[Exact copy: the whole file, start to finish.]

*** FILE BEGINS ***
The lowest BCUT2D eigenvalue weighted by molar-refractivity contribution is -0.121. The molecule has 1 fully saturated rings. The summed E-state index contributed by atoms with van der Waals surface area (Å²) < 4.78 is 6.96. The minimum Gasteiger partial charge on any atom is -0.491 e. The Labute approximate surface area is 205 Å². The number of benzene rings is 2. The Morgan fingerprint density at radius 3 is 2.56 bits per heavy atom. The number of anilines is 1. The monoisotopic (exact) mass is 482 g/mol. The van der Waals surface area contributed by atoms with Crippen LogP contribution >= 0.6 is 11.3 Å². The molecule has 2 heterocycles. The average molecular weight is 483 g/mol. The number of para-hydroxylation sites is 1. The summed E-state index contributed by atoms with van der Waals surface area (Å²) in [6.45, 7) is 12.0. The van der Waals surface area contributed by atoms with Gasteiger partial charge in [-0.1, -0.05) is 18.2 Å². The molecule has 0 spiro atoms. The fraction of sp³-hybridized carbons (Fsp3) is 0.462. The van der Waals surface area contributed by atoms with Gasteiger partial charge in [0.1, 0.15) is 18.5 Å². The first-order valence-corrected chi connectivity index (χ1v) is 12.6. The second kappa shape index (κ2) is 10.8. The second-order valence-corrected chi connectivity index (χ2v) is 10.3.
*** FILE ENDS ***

The lowest BCUT2D eigenvalue weighted by molar-refractivity contribution is -0.121. The molecule has 1 fully saturated rings. The summed E-state index contributed by atoms with van der Waals surface area (Å²) < 4.78 is 6.96. The minimum Gasteiger partial charge on any atom is -0.491 e. The Labute approximate surface area is 205 Å². The number of benzene rings is 2. The Morgan fingerprint density at radius 3 is 2.56 bits per heavy atom. The number of anilines is 1. The monoisotopic (exact) mass is 482 g/mol. The van der Waals surface area contributed by atoms with Crippen LogP contribution >= 0.6 is 11.3 Å². The molecule has 2 heterocycles. The average molecular weight is 483 g/mol. The number of para-hydroxylation sites is 1. The summed E-state index contributed by atoms with van der Waals surface area (Å²) in [6.45, 7) is 12.0. The van der Waals surface area contributed by atoms with Gasteiger partial charge in [-0.1, -0.05) is 18.2 Å². The molecule has 0 spiro atoms. The fraction of sp³-hybridized carbons (Fsp3) is 0.462. The van der Waals surface area contributed by atoms with Gasteiger partial charge in [0.1, 0.15) is 18.5 Å². The first-order valence-corrected chi connectivity index (χ1v) is 12.6. The second kappa shape index (κ2) is 10.8. The second-order valence-corrected chi connectivity index (χ2v) is 10.3.